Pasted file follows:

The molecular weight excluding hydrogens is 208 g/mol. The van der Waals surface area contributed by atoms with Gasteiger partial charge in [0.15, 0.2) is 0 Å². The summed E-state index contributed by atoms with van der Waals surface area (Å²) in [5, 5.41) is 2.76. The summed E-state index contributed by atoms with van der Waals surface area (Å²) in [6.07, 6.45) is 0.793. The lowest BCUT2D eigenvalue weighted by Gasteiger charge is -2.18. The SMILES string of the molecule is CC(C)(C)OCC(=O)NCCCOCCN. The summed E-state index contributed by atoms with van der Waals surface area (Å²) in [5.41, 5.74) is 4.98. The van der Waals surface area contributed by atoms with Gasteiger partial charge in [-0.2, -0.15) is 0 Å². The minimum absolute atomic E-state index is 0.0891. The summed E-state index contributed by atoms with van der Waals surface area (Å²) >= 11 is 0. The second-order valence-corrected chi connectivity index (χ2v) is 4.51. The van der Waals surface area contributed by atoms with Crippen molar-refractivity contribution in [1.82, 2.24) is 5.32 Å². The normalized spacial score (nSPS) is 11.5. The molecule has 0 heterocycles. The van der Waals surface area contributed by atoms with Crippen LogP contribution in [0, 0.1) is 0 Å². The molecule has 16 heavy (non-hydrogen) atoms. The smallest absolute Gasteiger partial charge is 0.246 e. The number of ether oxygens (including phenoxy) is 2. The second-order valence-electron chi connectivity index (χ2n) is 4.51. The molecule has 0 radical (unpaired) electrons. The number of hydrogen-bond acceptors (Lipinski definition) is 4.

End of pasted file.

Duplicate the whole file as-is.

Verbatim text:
The molecular weight excluding hydrogens is 208 g/mol. The van der Waals surface area contributed by atoms with Gasteiger partial charge in [0.15, 0.2) is 0 Å². The summed E-state index contributed by atoms with van der Waals surface area (Å²) in [5, 5.41) is 2.76. The summed E-state index contributed by atoms with van der Waals surface area (Å²) in [6.07, 6.45) is 0.793. The lowest BCUT2D eigenvalue weighted by Gasteiger charge is -2.18. The SMILES string of the molecule is CC(C)(C)OCC(=O)NCCCOCCN. The summed E-state index contributed by atoms with van der Waals surface area (Å²) in [5.41, 5.74) is 4.98. The van der Waals surface area contributed by atoms with Gasteiger partial charge in [-0.2, -0.15) is 0 Å². The minimum absolute atomic E-state index is 0.0891. The summed E-state index contributed by atoms with van der Waals surface area (Å²) >= 11 is 0. The second-order valence-corrected chi connectivity index (χ2v) is 4.51. The van der Waals surface area contributed by atoms with Crippen molar-refractivity contribution in [1.82, 2.24) is 5.32 Å². The normalized spacial score (nSPS) is 11.5. The molecule has 0 heterocycles. The van der Waals surface area contributed by atoms with Crippen LogP contribution in [0, 0.1) is 0 Å². The molecule has 16 heavy (non-hydrogen) atoms. The smallest absolute Gasteiger partial charge is 0.246 e. The number of ether oxygens (including phenoxy) is 2. The second-order valence-electron chi connectivity index (χ2n) is 4.51. The molecule has 0 radical (unpaired) electrons. The number of hydrogen-bond acceptors (Lipinski definition) is 4.